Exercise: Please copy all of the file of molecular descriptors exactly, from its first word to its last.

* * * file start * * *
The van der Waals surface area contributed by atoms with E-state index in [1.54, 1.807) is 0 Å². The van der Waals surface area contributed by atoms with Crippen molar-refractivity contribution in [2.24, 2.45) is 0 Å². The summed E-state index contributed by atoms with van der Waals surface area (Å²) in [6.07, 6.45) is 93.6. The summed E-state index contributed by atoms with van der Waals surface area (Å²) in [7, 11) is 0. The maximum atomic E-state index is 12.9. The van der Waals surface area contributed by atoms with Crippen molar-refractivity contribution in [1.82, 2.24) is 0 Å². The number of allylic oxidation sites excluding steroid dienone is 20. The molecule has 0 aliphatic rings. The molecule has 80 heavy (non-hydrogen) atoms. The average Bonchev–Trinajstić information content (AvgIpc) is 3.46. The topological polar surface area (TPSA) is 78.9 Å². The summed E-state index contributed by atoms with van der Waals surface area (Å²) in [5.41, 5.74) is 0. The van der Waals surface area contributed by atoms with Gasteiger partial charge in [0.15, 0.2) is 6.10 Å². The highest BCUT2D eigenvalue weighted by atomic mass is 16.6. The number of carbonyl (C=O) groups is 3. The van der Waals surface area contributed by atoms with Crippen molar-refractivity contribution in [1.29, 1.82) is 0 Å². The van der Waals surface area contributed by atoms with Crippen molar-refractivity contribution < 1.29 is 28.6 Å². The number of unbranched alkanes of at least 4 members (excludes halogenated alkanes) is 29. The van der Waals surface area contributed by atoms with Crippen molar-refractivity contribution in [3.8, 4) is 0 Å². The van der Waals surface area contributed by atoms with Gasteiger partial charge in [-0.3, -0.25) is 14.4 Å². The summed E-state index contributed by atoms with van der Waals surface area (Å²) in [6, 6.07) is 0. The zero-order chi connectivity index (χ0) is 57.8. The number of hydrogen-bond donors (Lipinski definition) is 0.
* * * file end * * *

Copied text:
The van der Waals surface area contributed by atoms with E-state index in [1.54, 1.807) is 0 Å². The van der Waals surface area contributed by atoms with Crippen molar-refractivity contribution in [2.24, 2.45) is 0 Å². The summed E-state index contributed by atoms with van der Waals surface area (Å²) in [6.07, 6.45) is 93.6. The summed E-state index contributed by atoms with van der Waals surface area (Å²) in [7, 11) is 0. The maximum atomic E-state index is 12.9. The van der Waals surface area contributed by atoms with Crippen molar-refractivity contribution in [1.82, 2.24) is 0 Å². The number of allylic oxidation sites excluding steroid dienone is 20. The molecule has 0 aliphatic rings. The molecule has 80 heavy (non-hydrogen) atoms. The average Bonchev–Trinajstić information content (AvgIpc) is 3.46. The topological polar surface area (TPSA) is 78.9 Å². The summed E-state index contributed by atoms with van der Waals surface area (Å²) in [5.41, 5.74) is 0. The van der Waals surface area contributed by atoms with Gasteiger partial charge in [0.15, 0.2) is 6.10 Å². The highest BCUT2D eigenvalue weighted by atomic mass is 16.6. The number of carbonyl (C=O) groups is 3. The van der Waals surface area contributed by atoms with Crippen molar-refractivity contribution in [1.29, 1.82) is 0 Å². The van der Waals surface area contributed by atoms with Crippen molar-refractivity contribution < 1.29 is 28.6 Å². The number of unbranched alkanes of at least 4 members (excludes halogenated alkanes) is 29. The van der Waals surface area contributed by atoms with Crippen molar-refractivity contribution in [3.8, 4) is 0 Å². The van der Waals surface area contributed by atoms with Gasteiger partial charge in [-0.3, -0.25) is 14.4 Å². The summed E-state index contributed by atoms with van der Waals surface area (Å²) in [6, 6.07) is 0. The zero-order chi connectivity index (χ0) is 57.8. The number of hydrogen-bond donors (Lipinski definition) is 0.